The burden of asthma has been growing over the past 30 years, particularly in the low and middle income countries least able to absorb its impact. According to a survey conducted on availability of surveyed inhalers by country, type of health facility and national essential medicines list in the world, shows that Malawi has a lot to do, as some drugs were not available in the private pharmacy, national procurement centre and public hospital pharmacy.

Some of the surveyed drugs include beclometasone which was available in some instances alongside salbutamol in private and public hospitals alongside procurement centre however; budesonide was not available in all the three.

And Ministry of Health spokesperson Henry Chimbali admits that the country has in the past years not put much attention on Non-Communicable Diseases (NCD's) and that at times they have experienced drug stock-outs. He also added that estimates for NCD's have not been that consistent and that they have since realized its extent.

"The monitoring for NCD's has not been that consistent for the past years but the current system is now looking into all that. We have a specific programme on NCD where we are collecting data among others to form decisions. We have released the extent of NCD's and so more money will be allocated," said Chimbali recently.

Many people in Malawi opt for traditional medicines having been ignorantly convinced that there is no conventional medicine for the affliction.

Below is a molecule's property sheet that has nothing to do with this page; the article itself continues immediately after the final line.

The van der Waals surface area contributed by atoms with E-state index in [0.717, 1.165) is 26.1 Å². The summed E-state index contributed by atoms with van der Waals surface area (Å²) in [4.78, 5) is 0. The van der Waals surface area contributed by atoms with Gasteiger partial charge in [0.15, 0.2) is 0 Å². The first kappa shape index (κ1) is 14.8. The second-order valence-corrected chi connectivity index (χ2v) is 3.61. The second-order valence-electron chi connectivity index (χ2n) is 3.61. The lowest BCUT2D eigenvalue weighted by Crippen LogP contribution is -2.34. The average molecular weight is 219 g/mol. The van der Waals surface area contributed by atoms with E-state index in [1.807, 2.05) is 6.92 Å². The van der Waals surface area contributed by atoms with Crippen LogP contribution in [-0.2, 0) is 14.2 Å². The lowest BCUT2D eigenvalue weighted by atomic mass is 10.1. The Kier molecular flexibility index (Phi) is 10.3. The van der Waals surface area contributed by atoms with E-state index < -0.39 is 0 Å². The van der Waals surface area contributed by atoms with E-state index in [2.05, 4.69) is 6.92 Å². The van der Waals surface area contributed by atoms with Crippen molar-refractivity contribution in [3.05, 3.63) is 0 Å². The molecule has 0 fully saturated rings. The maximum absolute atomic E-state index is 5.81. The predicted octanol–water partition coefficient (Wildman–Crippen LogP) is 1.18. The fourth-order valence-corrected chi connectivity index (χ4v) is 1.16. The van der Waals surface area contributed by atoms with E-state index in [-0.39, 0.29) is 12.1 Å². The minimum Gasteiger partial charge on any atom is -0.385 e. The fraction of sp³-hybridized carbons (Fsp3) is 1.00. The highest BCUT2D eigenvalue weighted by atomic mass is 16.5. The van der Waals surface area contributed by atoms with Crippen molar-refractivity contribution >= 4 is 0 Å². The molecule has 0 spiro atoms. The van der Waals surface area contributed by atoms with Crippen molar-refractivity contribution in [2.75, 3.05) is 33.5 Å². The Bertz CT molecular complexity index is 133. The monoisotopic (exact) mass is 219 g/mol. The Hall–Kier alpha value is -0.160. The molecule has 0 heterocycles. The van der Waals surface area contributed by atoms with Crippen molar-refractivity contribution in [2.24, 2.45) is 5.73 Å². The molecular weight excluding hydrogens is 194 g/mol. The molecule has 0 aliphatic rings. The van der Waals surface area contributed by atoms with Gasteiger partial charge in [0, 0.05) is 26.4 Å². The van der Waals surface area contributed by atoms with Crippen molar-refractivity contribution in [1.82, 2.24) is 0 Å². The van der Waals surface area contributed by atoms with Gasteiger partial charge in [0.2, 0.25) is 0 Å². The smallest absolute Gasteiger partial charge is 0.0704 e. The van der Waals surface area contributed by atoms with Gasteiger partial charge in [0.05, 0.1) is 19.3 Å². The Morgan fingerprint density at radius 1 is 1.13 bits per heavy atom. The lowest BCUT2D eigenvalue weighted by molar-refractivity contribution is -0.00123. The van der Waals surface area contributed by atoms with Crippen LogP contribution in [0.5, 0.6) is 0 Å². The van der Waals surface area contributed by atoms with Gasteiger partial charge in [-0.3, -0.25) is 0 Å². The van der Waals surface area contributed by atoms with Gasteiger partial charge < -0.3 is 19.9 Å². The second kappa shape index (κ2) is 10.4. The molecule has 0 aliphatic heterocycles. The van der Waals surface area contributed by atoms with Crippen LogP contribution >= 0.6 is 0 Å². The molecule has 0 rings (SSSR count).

The way forward

Christophe Perrin, Pharmacist and Coordinator, Asthma Drug Facility (ADF), International Union Against Tuberculosis and Lung Health says the percentage of adults which are reported with asthma over the past years has been increasing significantly. "It is very much linked to the fact that they were not aware of these asthmatic conditions," says Perrin.

He adds that over the years ADF mechanism has managed to bring down the price of one year treatment of severe asthma by 60 percent. "The inhalers have the ingredient which when taken by the patient are in form of little drops, that reach the lungs. The turbo halers contain a powder and the size of the powder particles plays a very significant role in turbohalers," he explains.

He adds that this is complex technology that matters in the asthma medicines and that there is a need to master the manufacturing of these devices and then scale up.

Perrin says the Union believes that it is very important in countries to have guidelines which they call as the national guidelines for standard management of asthma.

"It needs to have standard case management for asthma so that a standardized approach is set. Proper medicine procurement system needs to be functional. Proper prescription of medicines is important so that people know of what to use.

"The Union is really trying to push forward in as many countries as possible and also through ADF are inhaled corticosteroids. Inhaled corticosteroids are the medicines which would help in healing of lungs of asthma patients because asthma is about in¬flammation of the lungs," he says.

Perrin further says that the inhaled corticosteroids are the key medicines to cure these inflammation and that Inhaled corticosteroids were not available as desired in many countries such as India, Nigeria, Kenya, Malawi or Zimbabwe in a study they conducted.

"We need to ensure availability and accessibility of affordable and quality assured medicines for all people with asthma," he says.

Sam Banda Jnr, Malawi
Citizen News Service - CNS
(First published in The Daily Times, Malawi on 14th May 2013)